111 510 510 libonline@riphah.edu.pk Contact

There’s a new spectre in Europe

The spectre of brutal policies has once again returned to Europe. However, this time it is neither communism nor the bloody red revolution; it is the pernicious far-right forces that are expanding their influence across the region.

Unfortunately, they have found several allies in traditional right-wing centrist parties that previously avoided any significant interaction with them for fear of losing support.

The alleged appeasement of these far-right forces by some European politicians, including Ursula Gertrud von der Leyen, has appalled many analysts who consider it a big capitulation. It is believed that Leyen, unlike Germany’s consensus-seeking former chancellor Angela Merkel, is not afraid to divide opinion to drive through policies she believes are right.

But many are questioning her hobnobbing with Italian Prime Minister Giorgia Meloni, whose party is considered a successor of Italian fascists by Meloni’s critics. Although Meloni, who heads the Brothers of Italy, has claimed in the past that there are no “nostalgic fascists, racists or anti-Semites in her party”, critics do not buy her assertion. They claim that the party has a number of leaders whose past cannot be described as impeccable.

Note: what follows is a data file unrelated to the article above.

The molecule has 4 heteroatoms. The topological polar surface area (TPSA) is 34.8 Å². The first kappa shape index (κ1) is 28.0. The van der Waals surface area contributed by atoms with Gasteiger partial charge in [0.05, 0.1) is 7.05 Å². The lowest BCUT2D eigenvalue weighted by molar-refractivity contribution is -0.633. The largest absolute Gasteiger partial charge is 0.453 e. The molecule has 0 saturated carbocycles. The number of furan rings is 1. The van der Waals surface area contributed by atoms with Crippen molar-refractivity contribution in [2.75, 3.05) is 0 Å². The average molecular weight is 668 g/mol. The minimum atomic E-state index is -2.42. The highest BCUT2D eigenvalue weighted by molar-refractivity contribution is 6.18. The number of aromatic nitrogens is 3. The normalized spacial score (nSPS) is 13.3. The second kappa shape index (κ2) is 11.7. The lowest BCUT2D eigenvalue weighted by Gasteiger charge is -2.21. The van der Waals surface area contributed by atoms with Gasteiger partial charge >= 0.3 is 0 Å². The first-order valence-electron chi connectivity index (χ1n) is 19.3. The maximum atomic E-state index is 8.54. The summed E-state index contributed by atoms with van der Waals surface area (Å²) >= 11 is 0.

According to British socialist activist Simon Basketter, the party was co-founded by Ignazio Benito La Russa with Meloni. Many know Russa as a former defence minister, who also became the speaker of the Italian parliament’s upper house in 2022. But what they do not know is his family’s connections with Italian fascists. His father was secretary of Mussolini’s fascist party while Russa himself began his political career with the youth wing of the Italian Social Movement (MSI), the party set up in 1946 by supporters of Mussolini.

Basketter notes that Italy’s 1948 constitution explicitly proscribed the reorganisation “under any form whatsoever, of the dissolved fascist party”. Perhaps it was because of this that the MSI was excluded from government coalitions. However, it staged a comeback in different ways.

Basketter exposes such connections in one of his articles published in ‘Socialist Worker’ in 2002. He reveals, “In a video showing off his (Russa’s) many fascist relics on display in his home, he gloated, “There’s even a communist symbol, but we put it beneath the feet of the Mussolini statue.””

Besides Russa, his brother is also accused of having fascist connections. Basketter says La Russa’s brother Romano, a Brothers of Italy councillor, was filmed in 2022 making the stiff-armed fascist salute at a funeral. However, the party clarified that it had nothing to do with any fascist ideology or leanings.